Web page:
Stocks pared losses on Tuesday as the S&P 500 held above its February low, the Dow closed above 10,000, and House Financial Services Committee Chairman Barney Frank said forcing banks to wall off swaps-trading desks “goes too far.”
“It's a technical rebound,” said Ryan Detrick, senior technical analyst at Schaeffer's Investment Research. “We're watching the February low at 1,044” on the S&P 500, he said. “If we had a close beneath that level, that would without question show a major violation of support and could trigger a new wave of selling, sending the S&P 500 below 1,000.”
The Dow Jones industrial average closed down 22.82, or 0.23%, at 10,043.75 after plunging 292 points in morning trading. The S&P 500 ended up 0.38, or 0.04%, at 1,074.03 after dropping to 1,040.78 earlier, the weakest intraday level since Nov. 3. The Nasdaq composite index was off by 2.60, or 0.12%, to close at 2,210.95. All numbers are preliminary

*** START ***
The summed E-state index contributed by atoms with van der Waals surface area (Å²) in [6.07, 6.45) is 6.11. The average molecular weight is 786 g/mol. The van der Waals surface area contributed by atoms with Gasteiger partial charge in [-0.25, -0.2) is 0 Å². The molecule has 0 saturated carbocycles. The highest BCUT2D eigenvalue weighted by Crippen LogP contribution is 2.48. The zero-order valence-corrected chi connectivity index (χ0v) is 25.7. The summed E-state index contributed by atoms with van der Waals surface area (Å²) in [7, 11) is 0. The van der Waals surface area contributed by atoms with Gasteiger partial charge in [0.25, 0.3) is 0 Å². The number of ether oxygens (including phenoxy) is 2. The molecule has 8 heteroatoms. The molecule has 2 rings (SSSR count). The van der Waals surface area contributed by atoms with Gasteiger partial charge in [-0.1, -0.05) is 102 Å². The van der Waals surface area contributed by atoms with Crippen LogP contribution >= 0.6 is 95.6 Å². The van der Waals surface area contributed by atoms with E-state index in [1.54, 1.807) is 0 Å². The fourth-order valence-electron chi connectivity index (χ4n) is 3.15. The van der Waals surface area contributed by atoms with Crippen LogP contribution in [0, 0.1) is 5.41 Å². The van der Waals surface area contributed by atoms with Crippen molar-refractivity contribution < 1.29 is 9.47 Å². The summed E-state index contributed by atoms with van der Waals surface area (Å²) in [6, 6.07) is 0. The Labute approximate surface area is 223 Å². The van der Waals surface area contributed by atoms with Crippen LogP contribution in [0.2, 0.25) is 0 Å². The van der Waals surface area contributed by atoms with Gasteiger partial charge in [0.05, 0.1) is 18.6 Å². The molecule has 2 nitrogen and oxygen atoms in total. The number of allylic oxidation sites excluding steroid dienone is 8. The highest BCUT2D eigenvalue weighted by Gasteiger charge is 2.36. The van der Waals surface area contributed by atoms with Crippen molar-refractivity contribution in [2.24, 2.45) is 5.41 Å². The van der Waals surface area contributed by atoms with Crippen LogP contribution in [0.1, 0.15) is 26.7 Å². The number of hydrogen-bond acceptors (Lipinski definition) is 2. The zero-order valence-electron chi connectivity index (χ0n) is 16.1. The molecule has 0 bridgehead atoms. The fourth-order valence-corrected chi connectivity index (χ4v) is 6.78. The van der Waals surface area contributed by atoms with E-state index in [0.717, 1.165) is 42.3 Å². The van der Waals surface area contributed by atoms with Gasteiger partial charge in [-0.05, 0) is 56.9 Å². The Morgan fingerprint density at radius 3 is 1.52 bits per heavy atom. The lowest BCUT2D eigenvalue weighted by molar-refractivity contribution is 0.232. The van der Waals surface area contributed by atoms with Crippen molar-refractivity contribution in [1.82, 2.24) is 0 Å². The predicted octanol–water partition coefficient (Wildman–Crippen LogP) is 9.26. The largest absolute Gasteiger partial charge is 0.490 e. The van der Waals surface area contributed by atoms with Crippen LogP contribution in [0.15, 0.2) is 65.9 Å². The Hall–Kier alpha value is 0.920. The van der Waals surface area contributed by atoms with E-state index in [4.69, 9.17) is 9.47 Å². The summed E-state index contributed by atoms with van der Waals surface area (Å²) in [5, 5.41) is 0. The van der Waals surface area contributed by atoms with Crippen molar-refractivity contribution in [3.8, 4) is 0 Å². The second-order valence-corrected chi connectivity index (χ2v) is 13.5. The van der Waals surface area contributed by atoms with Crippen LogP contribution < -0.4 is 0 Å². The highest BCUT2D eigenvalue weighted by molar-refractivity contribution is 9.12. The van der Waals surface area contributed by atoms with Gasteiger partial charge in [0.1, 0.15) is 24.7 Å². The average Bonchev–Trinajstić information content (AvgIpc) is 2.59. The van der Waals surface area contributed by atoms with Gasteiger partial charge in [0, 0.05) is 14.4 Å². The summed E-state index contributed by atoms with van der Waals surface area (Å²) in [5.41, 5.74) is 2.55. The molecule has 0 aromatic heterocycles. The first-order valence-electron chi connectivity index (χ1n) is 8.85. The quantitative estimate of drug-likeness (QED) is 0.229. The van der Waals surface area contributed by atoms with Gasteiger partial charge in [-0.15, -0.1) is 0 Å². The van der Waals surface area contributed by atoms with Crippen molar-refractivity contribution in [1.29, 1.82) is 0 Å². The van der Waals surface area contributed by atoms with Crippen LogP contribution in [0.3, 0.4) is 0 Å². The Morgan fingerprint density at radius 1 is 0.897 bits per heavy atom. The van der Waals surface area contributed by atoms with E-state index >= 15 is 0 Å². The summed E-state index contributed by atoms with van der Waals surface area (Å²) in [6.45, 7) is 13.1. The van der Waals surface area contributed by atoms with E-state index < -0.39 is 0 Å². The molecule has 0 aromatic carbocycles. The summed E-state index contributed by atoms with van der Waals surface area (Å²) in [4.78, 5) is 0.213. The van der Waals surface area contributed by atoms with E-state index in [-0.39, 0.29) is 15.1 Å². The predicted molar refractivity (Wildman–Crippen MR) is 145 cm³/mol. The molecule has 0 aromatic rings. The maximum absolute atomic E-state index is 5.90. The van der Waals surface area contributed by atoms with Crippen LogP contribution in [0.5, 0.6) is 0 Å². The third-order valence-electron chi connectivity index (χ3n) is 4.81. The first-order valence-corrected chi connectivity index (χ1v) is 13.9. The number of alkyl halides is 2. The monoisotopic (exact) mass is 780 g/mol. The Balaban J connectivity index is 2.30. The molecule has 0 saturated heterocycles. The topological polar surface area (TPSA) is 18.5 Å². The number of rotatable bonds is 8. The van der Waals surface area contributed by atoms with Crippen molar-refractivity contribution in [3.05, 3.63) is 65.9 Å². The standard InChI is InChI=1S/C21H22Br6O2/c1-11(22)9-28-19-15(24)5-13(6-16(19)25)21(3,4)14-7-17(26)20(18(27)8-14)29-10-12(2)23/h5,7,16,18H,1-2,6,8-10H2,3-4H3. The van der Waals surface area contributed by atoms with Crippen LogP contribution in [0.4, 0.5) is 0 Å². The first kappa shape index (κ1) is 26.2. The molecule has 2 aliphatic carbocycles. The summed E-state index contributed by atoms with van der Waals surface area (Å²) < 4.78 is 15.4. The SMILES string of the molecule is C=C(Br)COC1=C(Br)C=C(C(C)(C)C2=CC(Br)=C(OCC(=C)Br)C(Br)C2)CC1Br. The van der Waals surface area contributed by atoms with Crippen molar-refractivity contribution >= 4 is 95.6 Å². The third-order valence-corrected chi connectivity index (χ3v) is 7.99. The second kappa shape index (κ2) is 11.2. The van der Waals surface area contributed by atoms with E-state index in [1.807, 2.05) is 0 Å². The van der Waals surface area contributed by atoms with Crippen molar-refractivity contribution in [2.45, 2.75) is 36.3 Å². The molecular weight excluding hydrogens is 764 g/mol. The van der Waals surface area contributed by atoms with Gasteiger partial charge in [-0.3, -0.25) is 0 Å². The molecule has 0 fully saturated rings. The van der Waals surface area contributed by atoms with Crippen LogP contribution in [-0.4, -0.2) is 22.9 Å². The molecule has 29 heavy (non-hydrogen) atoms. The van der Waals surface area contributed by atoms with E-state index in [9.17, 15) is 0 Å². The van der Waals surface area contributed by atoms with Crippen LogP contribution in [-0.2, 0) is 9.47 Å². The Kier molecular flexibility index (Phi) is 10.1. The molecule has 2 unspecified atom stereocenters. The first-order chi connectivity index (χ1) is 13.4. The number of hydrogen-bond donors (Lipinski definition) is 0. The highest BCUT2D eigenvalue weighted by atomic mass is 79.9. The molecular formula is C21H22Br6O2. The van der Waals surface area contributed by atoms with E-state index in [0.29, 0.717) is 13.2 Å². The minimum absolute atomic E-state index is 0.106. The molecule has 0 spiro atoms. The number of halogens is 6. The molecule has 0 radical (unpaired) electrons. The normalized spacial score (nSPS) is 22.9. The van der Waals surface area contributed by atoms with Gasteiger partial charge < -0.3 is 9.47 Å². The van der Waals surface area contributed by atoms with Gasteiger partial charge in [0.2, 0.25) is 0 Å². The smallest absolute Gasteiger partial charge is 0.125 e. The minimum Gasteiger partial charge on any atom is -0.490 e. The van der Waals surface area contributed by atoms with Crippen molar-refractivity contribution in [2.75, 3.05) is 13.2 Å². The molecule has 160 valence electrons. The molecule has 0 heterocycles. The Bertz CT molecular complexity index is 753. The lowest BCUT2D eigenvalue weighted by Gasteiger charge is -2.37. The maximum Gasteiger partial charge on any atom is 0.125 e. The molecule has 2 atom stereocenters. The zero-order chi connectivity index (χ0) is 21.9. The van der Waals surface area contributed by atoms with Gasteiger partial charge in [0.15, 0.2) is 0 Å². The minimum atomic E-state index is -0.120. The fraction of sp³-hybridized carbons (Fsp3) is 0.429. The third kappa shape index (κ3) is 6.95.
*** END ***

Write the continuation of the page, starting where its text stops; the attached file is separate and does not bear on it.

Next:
Earlier declines came after bank borrowing costs rose and North Korea said it will sever ties with South Korea as tensions between the nations escalate.
The S&P 500 lost 12% from a 19-month high on April 23 through Monday on concern that mounting deficits in European countries will derail global growth, erasing a quarter of the index's 80% surge since March 9, 2009. Four Spanish banks said they will combine as regulators push lenders to merge and after the International Monetary Fund urged the nation to take more steps to overhaul its financial institutions.
Mr. Frank, D-Mass., who will lead congressional talks to produce a financial-regulation bill, said Senate wording that would require commercial banks to wall off their swaps-trading operations “goes too far.” His comments Tuesday at a conference in Washington are the latest indication that the contentious swaps-desk provision may not survive final negotiations over the legislation.